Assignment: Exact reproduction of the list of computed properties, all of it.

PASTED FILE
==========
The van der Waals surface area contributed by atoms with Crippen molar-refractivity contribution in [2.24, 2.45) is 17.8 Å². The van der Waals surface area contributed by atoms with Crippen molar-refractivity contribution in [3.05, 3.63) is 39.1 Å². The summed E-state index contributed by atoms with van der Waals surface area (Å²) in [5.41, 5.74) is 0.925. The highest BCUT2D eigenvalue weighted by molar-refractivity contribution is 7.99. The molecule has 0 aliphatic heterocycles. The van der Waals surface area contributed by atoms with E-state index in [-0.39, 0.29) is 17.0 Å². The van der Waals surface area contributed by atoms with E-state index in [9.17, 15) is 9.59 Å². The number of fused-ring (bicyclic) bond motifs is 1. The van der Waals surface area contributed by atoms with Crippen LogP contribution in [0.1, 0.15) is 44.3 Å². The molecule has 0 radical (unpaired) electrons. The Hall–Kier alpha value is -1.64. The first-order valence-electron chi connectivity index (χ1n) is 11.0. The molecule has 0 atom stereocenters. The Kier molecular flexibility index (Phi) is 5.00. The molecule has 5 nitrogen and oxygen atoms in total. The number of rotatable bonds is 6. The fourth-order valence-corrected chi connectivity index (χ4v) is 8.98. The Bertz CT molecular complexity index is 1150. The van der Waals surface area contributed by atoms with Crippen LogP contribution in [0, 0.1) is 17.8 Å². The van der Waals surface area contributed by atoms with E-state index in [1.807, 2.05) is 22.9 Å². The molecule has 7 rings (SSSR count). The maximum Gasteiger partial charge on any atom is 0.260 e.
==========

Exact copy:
The van der Waals surface area contributed by atoms with Crippen molar-refractivity contribution in [2.24, 2.45) is 17.8 Å². The van der Waals surface area contributed by atoms with Crippen molar-refractivity contribution in [3.05, 3.63) is 39.1 Å². The summed E-state index contributed by atoms with van der Waals surface area (Å²) in [5.41, 5.74) is 0.925. The highest BCUT2D eigenvalue weighted by molar-refractivity contribution is 7.99. The molecule has 0 aliphatic heterocycles. The van der Waals surface area contributed by atoms with E-state index in [-0.39, 0.29) is 17.0 Å². The van der Waals surface area contributed by atoms with E-state index in [9.17, 15) is 9.59 Å². The number of fused-ring (bicyclic) bond motifs is 1. The van der Waals surface area contributed by atoms with Crippen LogP contribution in [0.1, 0.15) is 44.3 Å². The molecule has 0 radical (unpaired) electrons. The Hall–Kier alpha value is -1.64. The first-order valence-electron chi connectivity index (χ1n) is 11.0. The molecule has 0 atom stereocenters. The Kier molecular flexibility index (Phi) is 5.00. The molecule has 5 nitrogen and oxygen atoms in total. The number of rotatable bonds is 6. The fourth-order valence-corrected chi connectivity index (χ4v) is 8.98. The Bertz CT molecular complexity index is 1150. The van der Waals surface area contributed by atoms with Crippen LogP contribution in [0, 0.1) is 17.8 Å². The van der Waals surface area contributed by atoms with E-state index in [1.807, 2.05) is 22.9 Å². The molecule has 7 rings (SSSR count). The maximum Gasteiger partial charge on any atom is 0.260 e.